Saturday, February 2, 2019

Sandy Hook: The Highly Unlikely Suicide of Abe Dabela, Part 1


Nearly five years have passed since the murder of Attorney Abe Dabela. But some previously unpublished information may remove some of the moss growing over the story of his tragic death.
by Cinderella Broom
~~~
Leafy, prosperous Redding, Connecticut, which sits near the middle of Fairfield County, was originally named “Reading,” not because of an especially literate population but because of one lawyer named John Read.
Read would help define the town’s boundaries in 1767, but soon after the town was named after him, a decision was made to change the spelling to plain, easy-to-pronounce Redding, obscuring reference to John Read – and literacy. Citizens were left with a name that strongly suggests the color red.
It hardly seems fair to Mr. Read. But there are far worse examples of injustice in Redding involving the color of blood.
A recent one concerns the death of a lawyer named Gugsa Abraham (Abe) Dabela, found dead in his crashed Mercedes SUV near his home in Redding at 2:11 a.m. on April 5, 2014.
Dabela had moved from New York City to Redding in 2011, renting a garage apartment owned by Peter Swan at 8 Indian Hill Road.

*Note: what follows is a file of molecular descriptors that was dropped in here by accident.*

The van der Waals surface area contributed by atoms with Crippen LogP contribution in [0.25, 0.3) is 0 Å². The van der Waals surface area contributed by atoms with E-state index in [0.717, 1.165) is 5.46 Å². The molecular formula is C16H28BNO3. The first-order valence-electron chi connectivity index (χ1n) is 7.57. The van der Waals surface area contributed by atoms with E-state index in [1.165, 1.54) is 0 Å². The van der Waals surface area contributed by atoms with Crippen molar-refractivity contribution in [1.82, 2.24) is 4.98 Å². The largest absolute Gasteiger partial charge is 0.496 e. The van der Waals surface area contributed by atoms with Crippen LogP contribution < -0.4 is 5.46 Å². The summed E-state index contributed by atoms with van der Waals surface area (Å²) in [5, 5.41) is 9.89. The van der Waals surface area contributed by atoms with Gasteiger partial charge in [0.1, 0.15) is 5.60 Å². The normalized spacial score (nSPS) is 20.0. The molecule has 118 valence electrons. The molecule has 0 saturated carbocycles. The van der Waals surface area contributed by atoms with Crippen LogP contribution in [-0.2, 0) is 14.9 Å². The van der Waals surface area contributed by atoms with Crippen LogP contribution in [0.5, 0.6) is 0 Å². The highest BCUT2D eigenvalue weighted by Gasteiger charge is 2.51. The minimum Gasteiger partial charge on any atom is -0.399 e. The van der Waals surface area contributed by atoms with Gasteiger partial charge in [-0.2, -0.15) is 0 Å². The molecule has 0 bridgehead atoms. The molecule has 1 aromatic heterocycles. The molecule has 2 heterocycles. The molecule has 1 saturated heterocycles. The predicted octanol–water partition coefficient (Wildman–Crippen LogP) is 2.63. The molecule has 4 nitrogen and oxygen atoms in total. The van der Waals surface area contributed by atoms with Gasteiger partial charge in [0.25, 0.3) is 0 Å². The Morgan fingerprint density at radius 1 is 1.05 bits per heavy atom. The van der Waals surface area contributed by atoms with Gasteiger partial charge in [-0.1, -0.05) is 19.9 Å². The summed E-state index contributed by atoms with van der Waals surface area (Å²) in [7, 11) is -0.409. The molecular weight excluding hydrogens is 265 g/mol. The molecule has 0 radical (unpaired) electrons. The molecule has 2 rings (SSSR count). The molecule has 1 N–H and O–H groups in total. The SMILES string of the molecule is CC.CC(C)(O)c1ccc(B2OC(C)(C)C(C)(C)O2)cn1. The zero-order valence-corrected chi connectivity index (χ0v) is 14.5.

In the website named for him (justice4abe.com), Dabela is described as “gregarious” and “outspoken.” He was also witty and diligent. With a master’s degree in public health and a law degree under his belt by 2012, Dabela passed bar exams in New York and Connecticut. He was preparing applications for admission to the Maryland and D.C. bars, and had every reason to be gregarious and outspoken and witty and confident. But he would practice law for only a year before falling victim to a killer.
Three stops and a text message. Shortly before his death, 35-year-old Dabela visited two local restaurants within minutes of his home: the Little Pub in Ridgefield and the Black Cat Grille in Redding, both solid establishments with loyal clientele. It was later revealed (by friends of Dabela) that he also visited another pub, The Lumberyard Pub and Sports Bar at 2 Main Street in Redding (now permanently closed), although the police mysteriously omitted this information.
Map showing the restaurants Dabela visited the night of his death, Courtesy of Google Maps ©2019
At about 12:03 a.m., Dabela received a text message, which read: “turn he just didn’t.” The Yoda-like syntax was mysterious enough. Adding to the mystery, according to the case file and a report based on it by Crime Watch, the sender’s cell phone information was deleted after Dabela’s death, while the phone was in police custody.
The crash at Umpawaug and Mallory. While driving back to his home, Dabela swerved for unknown reasons, turning his SUV on its roof. He was pronounced dead less than a mile away from his home, not as the direct result of the crash, but from a gunshot wound to the back of his head.1 Whether the bullet was fired before or after the crash has never been determined, but the driver’s side window was completely shattered, and at the time he was shot, Dabela’s head was positioned near that window.
The crash site itself – on the corner of Umpawaug Road and Mallory Lane – merits close attention. Dabela was traveling north on Umpawaug toward his home on Indian Hill Road. (See map below.)